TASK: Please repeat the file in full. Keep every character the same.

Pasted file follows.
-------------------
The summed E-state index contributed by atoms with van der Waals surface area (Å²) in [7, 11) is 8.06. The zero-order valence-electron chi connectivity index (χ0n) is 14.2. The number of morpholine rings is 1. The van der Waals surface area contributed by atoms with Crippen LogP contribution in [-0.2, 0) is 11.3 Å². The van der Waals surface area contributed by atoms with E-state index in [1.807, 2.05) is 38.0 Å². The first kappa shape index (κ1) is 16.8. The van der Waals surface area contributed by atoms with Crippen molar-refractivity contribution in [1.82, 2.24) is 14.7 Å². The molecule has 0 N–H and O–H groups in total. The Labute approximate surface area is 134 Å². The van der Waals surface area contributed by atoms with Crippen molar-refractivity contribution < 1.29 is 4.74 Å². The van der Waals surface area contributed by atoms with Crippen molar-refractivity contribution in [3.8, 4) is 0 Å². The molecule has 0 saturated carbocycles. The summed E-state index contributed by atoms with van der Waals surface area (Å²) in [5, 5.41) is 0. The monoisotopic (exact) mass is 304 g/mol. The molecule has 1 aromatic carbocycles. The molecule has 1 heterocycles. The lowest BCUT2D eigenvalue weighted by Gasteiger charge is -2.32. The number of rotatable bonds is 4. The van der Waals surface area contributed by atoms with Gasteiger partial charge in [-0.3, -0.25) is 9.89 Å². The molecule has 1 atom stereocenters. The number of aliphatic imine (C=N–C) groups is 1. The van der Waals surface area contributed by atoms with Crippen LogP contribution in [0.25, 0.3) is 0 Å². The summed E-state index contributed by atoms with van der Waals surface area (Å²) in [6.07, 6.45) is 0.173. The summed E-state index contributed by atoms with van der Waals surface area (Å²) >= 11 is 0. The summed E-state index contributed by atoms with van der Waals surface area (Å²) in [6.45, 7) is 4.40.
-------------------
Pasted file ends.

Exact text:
The summed E-state index contributed by atoms with van der Waals surface area (Å²) in [7, 11) is 8.06. The zero-order valence-electron chi connectivity index (χ0n) is 14.2. The number of morpholine rings is 1. The van der Waals surface area contributed by atoms with Crippen LogP contribution in [-0.2, 0) is 11.3 Å². The van der Waals surface area contributed by atoms with E-state index in [1.807, 2.05) is 38.0 Å². The first kappa shape index (κ1) is 16.8. The van der Waals surface area contributed by atoms with Crippen molar-refractivity contribution in [1.82, 2.24) is 14.7 Å². The molecule has 0 N–H and O–H groups in total. The Labute approximate surface area is 134 Å². The van der Waals surface area contributed by atoms with Crippen molar-refractivity contribution < 1.29 is 4.74 Å². The van der Waals surface area contributed by atoms with Crippen molar-refractivity contribution in [3.8, 4) is 0 Å². The molecule has 0 saturated carbocycles. The summed E-state index contributed by atoms with van der Waals surface area (Å²) in [5, 5.41) is 0. The monoisotopic (exact) mass is 304 g/mol. The molecule has 1 aromatic carbocycles. The molecule has 1 heterocycles. The lowest BCUT2D eigenvalue weighted by Gasteiger charge is -2.32. The number of rotatable bonds is 4. The van der Waals surface area contributed by atoms with Gasteiger partial charge in [-0.3, -0.25) is 9.89 Å². The molecule has 1 atom stereocenters. The number of aliphatic imine (C=N–C) groups is 1. The van der Waals surface area contributed by atoms with Crippen LogP contribution in [0.25, 0.3) is 0 Å². The summed E-state index contributed by atoms with van der Waals surface area (Å²) in [6.07, 6.45) is 0.173. The summed E-state index contributed by atoms with van der Waals surface area (Å²) >= 11 is 0. The summed E-state index contributed by atoms with van der Waals surface area (Å²) in [6.45, 7) is 4.40.